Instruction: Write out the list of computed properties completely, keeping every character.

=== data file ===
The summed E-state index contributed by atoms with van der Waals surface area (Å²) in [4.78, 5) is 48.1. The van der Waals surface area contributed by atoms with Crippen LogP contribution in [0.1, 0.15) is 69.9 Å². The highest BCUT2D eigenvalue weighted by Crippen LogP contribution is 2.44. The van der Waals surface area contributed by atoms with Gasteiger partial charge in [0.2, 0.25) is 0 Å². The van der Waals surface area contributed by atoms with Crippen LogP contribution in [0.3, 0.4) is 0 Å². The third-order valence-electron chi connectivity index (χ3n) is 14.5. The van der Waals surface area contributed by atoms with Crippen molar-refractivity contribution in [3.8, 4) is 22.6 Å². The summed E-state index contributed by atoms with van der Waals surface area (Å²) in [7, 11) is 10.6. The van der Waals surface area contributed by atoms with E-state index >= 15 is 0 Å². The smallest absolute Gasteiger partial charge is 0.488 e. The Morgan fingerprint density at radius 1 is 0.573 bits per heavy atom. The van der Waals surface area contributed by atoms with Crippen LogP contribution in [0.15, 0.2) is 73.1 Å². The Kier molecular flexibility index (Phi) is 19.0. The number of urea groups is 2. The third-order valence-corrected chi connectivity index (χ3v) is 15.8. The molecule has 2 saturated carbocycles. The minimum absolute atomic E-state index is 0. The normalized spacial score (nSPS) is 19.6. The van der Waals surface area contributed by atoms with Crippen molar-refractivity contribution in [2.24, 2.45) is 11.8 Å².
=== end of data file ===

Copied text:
The summed E-state index contributed by atoms with van der Waals surface area (Å²) in [4.78, 5) is 48.1. The van der Waals surface area contributed by atoms with Crippen LogP contribution in [0.1, 0.15) is 69.9 Å². The highest BCUT2D eigenvalue weighted by Crippen LogP contribution is 2.44. The van der Waals surface area contributed by atoms with Gasteiger partial charge in [0.2, 0.25) is 0 Å². The van der Waals surface area contributed by atoms with Crippen LogP contribution in [0.3, 0.4) is 0 Å². The third-order valence-electron chi connectivity index (χ3n) is 14.5. The van der Waals surface area contributed by atoms with Crippen molar-refractivity contribution in [3.8, 4) is 22.6 Å². The summed E-state index contributed by atoms with van der Waals surface area (Å²) in [7, 11) is 10.6. The van der Waals surface area contributed by atoms with E-state index >= 15 is 0 Å². The smallest absolute Gasteiger partial charge is 0.488 e. The Morgan fingerprint density at radius 1 is 0.573 bits per heavy atom. The van der Waals surface area contributed by atoms with Crippen LogP contribution in [0.15, 0.2) is 73.1 Å². The Kier molecular flexibility index (Phi) is 19.0. The number of urea groups is 2. The third-order valence-corrected chi connectivity index (χ3v) is 15.8. The molecule has 2 saturated carbocycles. The minimum absolute atomic E-state index is 0. The normalized spacial score (nSPS) is 19.6. The van der Waals surface area contributed by atoms with Crippen molar-refractivity contribution in [2.24, 2.45) is 11.8 Å².